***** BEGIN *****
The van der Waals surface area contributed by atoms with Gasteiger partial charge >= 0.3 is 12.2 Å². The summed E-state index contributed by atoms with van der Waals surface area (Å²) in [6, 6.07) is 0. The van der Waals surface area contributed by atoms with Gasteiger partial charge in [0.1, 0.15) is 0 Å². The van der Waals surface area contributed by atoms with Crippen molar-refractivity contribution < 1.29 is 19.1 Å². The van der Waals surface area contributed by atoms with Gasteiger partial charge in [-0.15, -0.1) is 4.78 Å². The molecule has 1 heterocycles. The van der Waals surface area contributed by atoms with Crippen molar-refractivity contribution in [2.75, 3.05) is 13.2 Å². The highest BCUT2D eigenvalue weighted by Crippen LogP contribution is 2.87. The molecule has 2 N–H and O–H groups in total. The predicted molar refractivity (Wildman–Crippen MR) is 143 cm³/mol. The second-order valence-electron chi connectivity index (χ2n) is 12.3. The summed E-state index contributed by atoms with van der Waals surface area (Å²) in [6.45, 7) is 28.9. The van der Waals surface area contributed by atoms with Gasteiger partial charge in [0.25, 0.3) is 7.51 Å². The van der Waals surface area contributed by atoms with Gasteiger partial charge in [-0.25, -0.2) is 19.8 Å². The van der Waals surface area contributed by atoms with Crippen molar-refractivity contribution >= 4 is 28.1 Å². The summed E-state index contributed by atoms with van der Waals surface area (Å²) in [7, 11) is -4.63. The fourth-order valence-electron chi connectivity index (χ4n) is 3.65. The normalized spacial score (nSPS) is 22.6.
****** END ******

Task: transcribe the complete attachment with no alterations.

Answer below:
The van der Waals surface area contributed by atoms with Gasteiger partial charge >= 0.3 is 12.2 Å². The summed E-state index contributed by atoms with van der Waals surface area (Å²) in [6, 6.07) is 0. The van der Waals surface area contributed by atoms with Gasteiger partial charge in [0.1, 0.15) is 0 Å². The van der Waals surface area contributed by atoms with Crippen molar-refractivity contribution < 1.29 is 19.1 Å². The van der Waals surface area contributed by atoms with Gasteiger partial charge in [-0.15, -0.1) is 4.78 Å². The molecule has 1 heterocycles. The van der Waals surface area contributed by atoms with Crippen molar-refractivity contribution in [2.75, 3.05) is 13.2 Å². The highest BCUT2D eigenvalue weighted by Crippen LogP contribution is 2.87. The molecule has 2 N–H and O–H groups in total. The predicted molar refractivity (Wildman–Crippen MR) is 143 cm³/mol. The second-order valence-electron chi connectivity index (χ2n) is 12.3. The summed E-state index contributed by atoms with van der Waals surface area (Å²) in [6.45, 7) is 28.9. The van der Waals surface area contributed by atoms with Gasteiger partial charge in [0.25, 0.3) is 7.51 Å². The van der Waals surface area contributed by atoms with Gasteiger partial charge in [-0.25, -0.2) is 19.8 Å². The van der Waals surface area contributed by atoms with Crippen molar-refractivity contribution >= 4 is 28.1 Å². The summed E-state index contributed by atoms with van der Waals surface area (Å²) in [7, 11) is -4.63. The fourth-order valence-electron chi connectivity index (χ4n) is 3.65. The normalized spacial score (nSPS) is 22.6.